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LITTLE ROCK, : : : : : Sept. 29, 1862.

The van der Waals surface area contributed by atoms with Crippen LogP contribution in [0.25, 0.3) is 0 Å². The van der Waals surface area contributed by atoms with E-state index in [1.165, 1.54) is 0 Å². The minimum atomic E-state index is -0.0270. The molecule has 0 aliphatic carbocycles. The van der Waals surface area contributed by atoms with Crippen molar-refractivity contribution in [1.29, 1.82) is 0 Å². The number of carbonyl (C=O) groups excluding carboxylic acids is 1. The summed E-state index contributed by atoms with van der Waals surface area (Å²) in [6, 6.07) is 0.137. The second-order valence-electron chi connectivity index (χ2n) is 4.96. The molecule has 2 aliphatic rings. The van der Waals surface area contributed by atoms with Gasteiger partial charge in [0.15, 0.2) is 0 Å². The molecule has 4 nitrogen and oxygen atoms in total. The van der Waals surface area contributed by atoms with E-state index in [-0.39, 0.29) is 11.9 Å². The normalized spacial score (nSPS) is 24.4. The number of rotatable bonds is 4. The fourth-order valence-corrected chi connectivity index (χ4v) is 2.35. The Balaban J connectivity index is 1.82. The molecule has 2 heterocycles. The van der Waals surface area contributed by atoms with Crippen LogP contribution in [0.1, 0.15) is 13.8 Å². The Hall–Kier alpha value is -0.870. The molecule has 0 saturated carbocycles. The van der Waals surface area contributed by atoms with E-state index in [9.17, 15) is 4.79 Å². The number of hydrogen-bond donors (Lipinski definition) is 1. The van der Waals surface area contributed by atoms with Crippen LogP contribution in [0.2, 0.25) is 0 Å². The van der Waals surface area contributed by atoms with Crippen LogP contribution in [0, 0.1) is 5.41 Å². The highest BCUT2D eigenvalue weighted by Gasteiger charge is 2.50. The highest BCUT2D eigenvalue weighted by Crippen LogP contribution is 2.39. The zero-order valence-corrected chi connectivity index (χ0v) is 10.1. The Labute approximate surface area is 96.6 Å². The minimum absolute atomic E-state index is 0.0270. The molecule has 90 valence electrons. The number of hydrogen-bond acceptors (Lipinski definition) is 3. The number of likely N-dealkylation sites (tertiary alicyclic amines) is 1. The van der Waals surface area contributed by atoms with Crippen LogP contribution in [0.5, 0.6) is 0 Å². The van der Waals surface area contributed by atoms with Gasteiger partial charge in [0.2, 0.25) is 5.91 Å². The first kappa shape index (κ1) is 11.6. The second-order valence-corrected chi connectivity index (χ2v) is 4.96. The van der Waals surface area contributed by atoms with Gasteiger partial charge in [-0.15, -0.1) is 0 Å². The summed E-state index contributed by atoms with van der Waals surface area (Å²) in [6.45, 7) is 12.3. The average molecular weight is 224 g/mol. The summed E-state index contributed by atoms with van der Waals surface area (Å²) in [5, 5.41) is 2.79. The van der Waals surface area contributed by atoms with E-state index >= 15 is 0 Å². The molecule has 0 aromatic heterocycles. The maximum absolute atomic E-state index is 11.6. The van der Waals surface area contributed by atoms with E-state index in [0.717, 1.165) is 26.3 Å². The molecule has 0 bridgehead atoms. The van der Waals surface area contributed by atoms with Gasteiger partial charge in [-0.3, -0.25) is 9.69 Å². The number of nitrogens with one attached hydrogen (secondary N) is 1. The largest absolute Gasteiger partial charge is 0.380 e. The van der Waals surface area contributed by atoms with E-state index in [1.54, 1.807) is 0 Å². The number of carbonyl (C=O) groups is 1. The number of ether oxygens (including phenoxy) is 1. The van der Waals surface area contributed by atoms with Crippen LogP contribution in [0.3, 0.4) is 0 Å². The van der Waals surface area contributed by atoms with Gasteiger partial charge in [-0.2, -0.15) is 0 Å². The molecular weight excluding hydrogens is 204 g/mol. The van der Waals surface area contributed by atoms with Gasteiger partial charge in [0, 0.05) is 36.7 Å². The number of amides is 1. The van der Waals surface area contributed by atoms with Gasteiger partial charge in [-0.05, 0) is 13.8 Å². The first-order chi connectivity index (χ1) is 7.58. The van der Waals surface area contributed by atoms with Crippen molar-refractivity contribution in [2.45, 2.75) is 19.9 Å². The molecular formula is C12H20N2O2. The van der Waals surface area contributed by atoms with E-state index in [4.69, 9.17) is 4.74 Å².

Camden, Sept. 27.—We hive the following by ^o-day’s express: Richmond papers of the 23d report that only a portion of ou’’ army has crossed the Potomac, but letters from Winchester to the Dispatch say our a: my crossed without losing a nt in or any commis sary stores. Gen. Sumner and another Yankee General sent a flag of truce after the battle, asking permission to bury their dead. Our loss is 5,000, that of the enemy about 20,000. The Enquirer says Maj. Gen. Anderson was wounded; Gens. Wright, Lawlon, Ripley, Alinsied, Ramsey and Cummings, slightly wounded; Gens. Starke and Bunch killed; Gen. Toombs was slightly wounded Mobile, Sept. 25.—A special to the Advertiser and Register, dated Charleston 22d, says that the whole of our army has not crossed from Virginia, but that Lee with the bulk of his army is in hot pursuit of McClellan, lie came up with him on Friday and continued pursuing towards Frederick. Yellow fever is raging at Wilmington, N. C. The tulyor telegraphed to day that it is epidemic. Richmond, Sept. 24.—In the Senate—Oldham, of Texas, submitted a series of resolutions, de claring tliat provost marshals had no authority 'whatever over citizens not belonging to the army, which was referred to the commiitee ou the judi ciary. Semmcs, from the committee ou fl tg and sea', presented a design for the seal of the Confe derate States, which,after some debat?, was adopt ed. It represents in the foreground a Confederate soldier in the position of charging bayonet—in the middle at a distance a woman with a child by her side in Iront of a church, both with their hands uplifted in an attitude of prayer. The motto is “ Our homes and the constitution.” In the Senate a bill was pissed to provide tor tbe temporary or ganization ol troops in the States or parts of States invaded or overrun by the enemy; also, the Senate bill confirming the rank of brigadier general on quartermaster generals. The military exemption bill was discussed until adjournment. Richmond, Sept. 21.—Lynchburg dates of to-day say that the Yankee columu recently routed by Jackson near Sheppardstown, was commanded by Burnsides. Four brigades of the enemy rushed across the river, when Jackson, precepitating his whole force upon them, they werelitterally mowed down. So many wore killed that the stream w:h almost d imed up with their bodies. About 15,000 prisoners were taken, and of the whole force, esti mated at 20,000, it is thought not more than 3,000 escaped. NORTHERN NEWS. Drs Anc, Sept. 23.—We take the following from the Memphis Bulletin of September 24th: Washington, Sept. 18.—There is nothing later than the dispatches of Gen. McClellan, dated this morning. It is conceded that the victory is a splendid one, as it is complete; and that the ene my will be utterly demoralized, before he can reach a place of safety. Washington, Sept 20.—Our loss in the recent fight is estimated at fifteen thousand in killed and wounded. We have captured about 10,000 priso oners; all of the Butternuts, with whom ]' have con versed, express themselves perfectly satisfied at *e change which has come over the spirit of their earns. They appear aware of the fact that they are in a very tight place, with a poor chance of escape. Most of the rebel prisone.s excuse them selves for getting caught in bad company, by say ing that the d—d Jeff Davis conscript got them into the army. The 2nd Wisconsin went iuto the fight yesterday one hundred snd fifty strong, and came out with fifty nine. The officer’s report is nineteen killed, (id wounded and 4 missing. This splendid crack regiment of the west which came to the Po tomac nearlyeleven hundred strong is now reduced to fifty-four fighting men. The force of the rebels engaged in the last battle is believed to be not less than one hundred thousand. They were command ed by Jackson and Longstreet. In the light of last Sunday, the rebel loss was eleven hundred killed, and five hundred prisoners taken. The rebels are still visible on the opposite shore in force. They have posted a large amount of artillery to prevent our forces from crossing the river. The officers of this army are unanimously of opirdon that Hooker lor Ids gallantry and bravery should be made a Brigadier General, in the regular armv, in the place made vacant by the death ol Mansfield Frederick, Md., Sept. 20.—A gentleman who left Hoonesboro last night says, that the fir ing was between ours and the rebel batteries across tire driver—the latter endeavoring to prevent cr pm uiit, at tire river banks; many co’nflicting re ports were received here, during the day of skir m hing with the rear guard of the enemy who were in full flight, for the Potomac. A gentleman who left McClellan's headquarters before the general started was informed that at 4 ■>’# ck B«rn»ide iiad crossed the Potomac, and was h arras sing tire rebel’s rear. The latest reports re ceived ar e that the rebels were forced to destroy a large ponton of their trains and spike and aban don much of their artillery to pr event their falling '■■toour hands, so closely were they pursued by the '”"on m ;nv. McClellan rode out towards the tront ** H o’clock, and was loudly and enthusiastic illy c“ei red, by tiie troops as he rode along. Harrisburg, Sept. 20—Accounts of the buttle of i Sharpsburg dont give any satisfactory result to the . public. I was on the field and saw it all. it was a splendid triumph. McClellan’s modesty has pre vented him from telling the people what the army lias really accomplished. Harrisburg, Sept. 19.—Governor Curtin is still at Hagerstown. A feeling of perfect security is now felt in offcial circles. Quile a number ol wounded have arrived here and at other points on the Cumberland Valley road. The news of McClellan’s great victory achieved to-day was received with great rejoicing. The troops here are urging ti^oe sent forward that they may yet assist in the gr^rt work. Baltimore^ Sept. 19.—The body of Gen. Mans-1 field arrived hpie to-day, and is being embalmed. | The 87th Ohio three months men from Harper’s Ferry, passed through here to-night for Philadel phia, on their way home. Philadelphia, Sept. 20.—The Press of this city publishes a special dispatch dated Middletown, Md., 18th, giving particulars of the reoccupation of Harper’s Ferry by Gen. Burnside's corps. Tbe rebels retreated leaving, all the cannon and stores behind, and several hundred of Gen. Mills’ men who had not been paroled. The federals crossed info Virginia on the bridges which were uninjured and pursued the rebels as far as Martinsburg. Baltimore, Sept. 2b.—A dispatch has just been received from a special army correspondent of the Baltimore |American, from Keelsville, via Fred erick, Md., Sept. 19th, saying that the rebel army retreated during Thursday night towards the Po tomac river. McClellan’s army was all in motion at an e irly hour this morning prepared to renew its offensive operations against the enemy. By 10 o’clock every road was crowded with our troops and trains moving towards the Potomac, across the Antietam Creek bridge. Twelve hundred rebel prisoners arrived here this morning from Frederick, captured by McClellan; they are now embarking for Ft. Delaware; another train is on the way; the prisoners are dressed in all manner of garbs and are very dirty and ragged. Head Quarters, Army of the Potomac, Satur day morning, Sept. 20.—The rebel army have suc ceeded in making their escape from Maryland.— They commenced to leave aboutdu-k on Thursday evening, and by daylight yesterday morning were all over except a small rearguard. They saved all their transportation and carried off all jtheir wounded but about 300. Between three and four hundred rebel stragglers were taken during the day by Pleasanton’s cavalry, who took the advance. Nearly every house in Sharps burg was stiurk by our sheila—two were burned. The citizens who remained escaped injury by stav ing in their cellars. The name given to this battle is the Antict ini. After our forces occupied the whole field, the rebel loss was found to be li>r greater, particularly in killed than at lir-t suppos ed—full 2,500 were found lying on the filed, while a larger number had been buried the day before by their friends. Their loss is in killed and wounded nat far from 18 to 20,000. The rebel Gens. Kip ley, Walker and Hays were wounded, and Clark kilied. The rtbels on Thursday night burned the railroad bridge and several houses at Harper’s Ferry. The citizens of Sandy Hook were fleeing to the country on Thursday night to escape from being impressed into the rebel service and carried into Virginia. Large details of men were made this morning to bury the remaining dead which had become offensive. Dus Arc, Sept 28th.—We make the following summary of news from the Memphis Bulletin of the 24th. ‘‘It is reported via Cairo that Rosen cratis has achieved a. brilliant victory over Price, at Iuka, Mississippi, and that Rosencrans was pur suing Price’s panic stricken army.” The first re port says'Confederates lost-five hundred killed and wounded, one thousand prisoners and thirty-six pieces artillery, and that federals lost four huu tired killed and wounded. The later accounts say that the probable loss on both sides, killed and wounded, was 800. That the federals cap tured 590 prisoners, and were in pursuit, and would probably capture Confederate artillery. Also, that Confederate Brig. Grid. Little was killed, and Brig. Genl. Whitfield wounded. 'I he lady who brought the paper from which the above is taken, says, before she left Memphis re ports conflicting with the above came in, but it seems all she could learn ol it was that Price cap tur'd 2,1)00 prisoners! There has recently been a delegation of men from Kentucky and Indiana, at Washington, urging on the administration the creation of a grand army of the north-west, to he under command of Governor Morton of Indiana. They pledge their section to crush out the rebel lion in the Mississippi valley, in ninety days, clear through to the gulf! Lincoln declines to enter lain the idea; It seems, according to the federal accounts, that all of Lee’s army has left Maryland, ami. has ar rived safely on the Virginia side of the Potomac, bringing with them immense quantities of quarter master and commissary stores. Federal Gen. Thos. Francis Meagher, was killed at the battle near Hagerstown, Md. A battle between Bragg and Buell, in Kentucky, is expected soon. On account of the great amount of sickness in the army at Helena, owing to the sickly location, it is hoped that Gen. Steele will soon move to some other point. The following account is given of the bombard ment of Natchez, and burning of Bayou Sara: About a week ago, as the Essex was cruising along in the river, the lookout reported the rebel gunboat W. II. Webb, in sight. Chase was im mediately given, and she was pursued past the guns at Vicksburg. The Essex then started down the river, and on reaching Natchez, sent a boat’s crew ashore for ice. The boat, on nearing the shore, was fired into by the rebels and ssveral of the crew wounded. For this act of temerity the whole shooting force of the Essex was brought to bear upon the ill starred city, about two hours and a half, when a deputation was sent down with a proposition to surrender the city and hoist the stars and stripes. Com. Porter then ordered the firing to cease, anti proceeded down the river until toft Bayou Sarah, where he came to a stop long enough to burn that ill-fated abode of rebels. There were two houses left standing; one belonging to a gen tleman, who is said to be friendly to the Union cause, and the other the property of a lady. We did not learn what insult was the immediate cause of this visitation of vengeance. On the l6rh, the federate surrendered at Mun fordville, Kv., to Gem Forrest. The federal force consisted of five regmients and two batteries.— Federate report that Gen. Sibley’s expedition in New Mexico has been destroyed, and Gen. Sibley murdered by his own men. Meeting of Governors.—By the following dis patch, addressed to Gov. Yates, of Illinois, it will be seen that steps have been taken for meeting of the Governors of the loyal states at Altoona this day, 24th: Coli mbl’s, O., Sept. 14th.— To Governor Yates, Springfield, 111.—We invite a meeting of the Gov ernors of the “ loyal states,” to be held at Altoona, Pennsylvania, on the 24th. Please reply to Gov. Curtin. (Signed) A. G. Curtin, David Tod, F. H. Pierpont. Jt has been surmised that the object of thn meeting is anything but patriotic. In the first place, it contemplates a meeting of only the more ultra republican governors, and for objects of the nr'St questionable character. It has been intimat ed that the negro is the object of this special move, and th it the participants wish to demand that the President shall change liis policy wherein it is not agreeable to the factious state executives, on pain of their disapj ri.bation— and of measures looking to a thwarting of his purposes and aims. r^hese intimations as to the object of the convention are not modified, hut rather strengthened by the fol lowing extract from a recent article in the St. Louis Democrat, in defence of the pioposed con ference. The Democrat says: “ The (^Pension of the shock to the nerves of the remainder of our conservative friends is quite apparent. They fear for the fate of a policy which they know to be rot ten and unable to stand the test of examination. They know that it has been a most miserable fail ure. They know that an overwhelming majority of tiie people are opposed to it. They believe that the governors of the several states, being more recent emanations from the people, and in closer ami constant contact with them, than the Presi dent, are more infused with their spirit than lie is. Have not the representatives of the people a rij^it to meet and talk about their own affairs? Hus the President become so oinnijiotent that his acts are not to be criticized, nor his ear be made the receptacle of his subjects’ petitions and sugges tions? The peril of the times points, not to anar chy, it points towards central:zation and usurpation of power. Such cons> rvatism as some of our co temporaries preach, would make the president a despot iu fact, and liberty but the shadow of a name.” “It, seems then,” says the St. Louis News, “that this Governors’ conference has been called to coun teract, annul, or resist a policy that is the policy of Ihe government which is declared to be rotten, unable to withstand the test of examination, and a most miserable failure. This work is to be done by the governors of certain states, who, being more recent emanations of the people, assume to have the authority of dictating to the president his policv, and in the event of his refusing to accept it, of the thwarting his measures, even to the overthrow of his administration, and the degradation ol the government. To us this movement, however well intended, looks very much like another long step towards an irrecoverable dismemberment of tire Union. The southern states lit a movement whose beginnings were no more alarming than this pro posed Altoona conference, assumed to secede from the Union, seizing the federal property, withhold ing the federal taxes, and disobeying the federal laws. If the Altoona conference of governors should, and what assurance have we that they will not agree to pursue a similar course, with the un den tanding that each governor who disobeys and defies the president, shall be supported by all the others. It this meeting results, as it is most likelv to result, in an offensive and defensive league against federal government, then the federal o-o vernment becomes no government at all, but a de graded, insulted and over ridden phantom, existing merely by sufferance, and limited to the District of Columbia.”